State Management with ASP.NET 2.0 : Profile Feature

Wednesday, July 25, 2007

Its a common thing to have State Management in almost all the Web Applications, but use of this has always been a contentious issue. A developer has to decide whether the user data should be stored per session or should it persist across the sessions.

Using sessions states we can always very easily store the information temporarily. This typically works by assigning to each new user a unique session key that is used as an index for an in-memory data store and lasts only for the duration of the session.

What if you want to store data across the sessions? This is typically done by having a back end data store indexed by some user key. But again a question arises, what if you want to store data across sessions for anonymous users also? This is answered very well by the new Profile feature of ASP.NET 2.0.

Using this Profile feature, you can quickly build a web application that stores user information like user preferences or any other data into a database. Profile is similar to Session State but in one regard that it is persistent across the sessions. Profile feature has a strong link up with the ASP.NET membership system and this is why data for the authenticated users or clients is stored with their real identified instead of some arbitrary generated keys. For anonymous clients an identifier is generated for them and is stored as a persistent cookie, so that every time that same machine access the site the preferences or data for that client machine will be retained.

How you can use this Profile feature effectively and how to implement better state management using it is explained in this MSDN Magazine Article.

ASP.NET 2.0 : Web Deployment Projects - Website Model of Development

I always used to ask myself while creating a web project in Visual Studio 2003 with ASP.NET 1.1, that why the hell we need to install the IIS even though our aim is to just develop a web application and not to host it.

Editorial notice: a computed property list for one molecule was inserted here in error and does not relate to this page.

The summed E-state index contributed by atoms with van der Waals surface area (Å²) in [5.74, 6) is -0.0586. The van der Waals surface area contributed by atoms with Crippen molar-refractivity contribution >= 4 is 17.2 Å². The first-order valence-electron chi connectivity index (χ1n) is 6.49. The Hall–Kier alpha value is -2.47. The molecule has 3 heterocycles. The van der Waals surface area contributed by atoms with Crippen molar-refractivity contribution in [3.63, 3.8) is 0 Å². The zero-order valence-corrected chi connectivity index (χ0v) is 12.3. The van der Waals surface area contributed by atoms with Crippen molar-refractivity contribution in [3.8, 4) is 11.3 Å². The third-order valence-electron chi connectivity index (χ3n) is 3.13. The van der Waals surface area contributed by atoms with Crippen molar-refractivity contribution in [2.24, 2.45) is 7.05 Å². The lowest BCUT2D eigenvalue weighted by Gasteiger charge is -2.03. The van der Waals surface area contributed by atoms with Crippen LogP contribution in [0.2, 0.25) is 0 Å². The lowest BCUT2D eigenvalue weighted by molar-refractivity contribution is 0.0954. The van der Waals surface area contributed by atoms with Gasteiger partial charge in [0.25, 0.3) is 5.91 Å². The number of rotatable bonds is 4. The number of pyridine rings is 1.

For all of those who used to think the same Microsoft came up with the Website Model of development with ASP.NET 2.0.

Now with ASP.NET 2.0 and Visual Studio 2005 instead of creating a new project inside Visual Studio, the Web site model lets you point to a directory and start writing pages and code. Not only this the built-in ASP.NET Development Server can be used to quickly test your site (even without installing IIS), which hosts ASP.NET in a local process and prevents the need to install IIS to begin developing.

This new website model enables us to develop our web application without thinking about packaging and deployment.

If your application is complete and you are ready to deploy, you have several options. The simplest choice is to copy your files to a live server and let everything be compiled on-demand (as it was in your test environment). The second option is to use the aspnet_compiler.exe utility and precompile the application into a binary release.

To know in details about these deployment techniques and more advanced concepts just go through this MSDN Magazine article by Fritz Onion

Fix Error : "Task Manager has been disabled by your administrator"

When you are trying to open the task manager by CTRL+ALT+DEL then are you getting the following dialog box saying "Task Manager has been disabled by your administrator".

Task Manager has been disabled by your administrator

There may be several reasons for this to happen.
1. You use account that was blocked via the "Local Group Policy" or "Domain Group Policy".
2. Some registry settings block you from using "Task Manager".
3. Your system has been infected by a Trojan that is blocking you to use you Task manager.

The thrird reason is the most dangerous one and the only solution for that is to update your Anti Virus Program, Scan your system and remove the Trojan.

How to fix the other issues we will discuss it here :


The best thing regarding this that i will recommend you all is to go through the following Microsoft support document and follow the procedures mentioned there: Microsoft Support


Other thing that i found out is a toll to fix the registry for the same. You can get the tool from here -> Registry Tool

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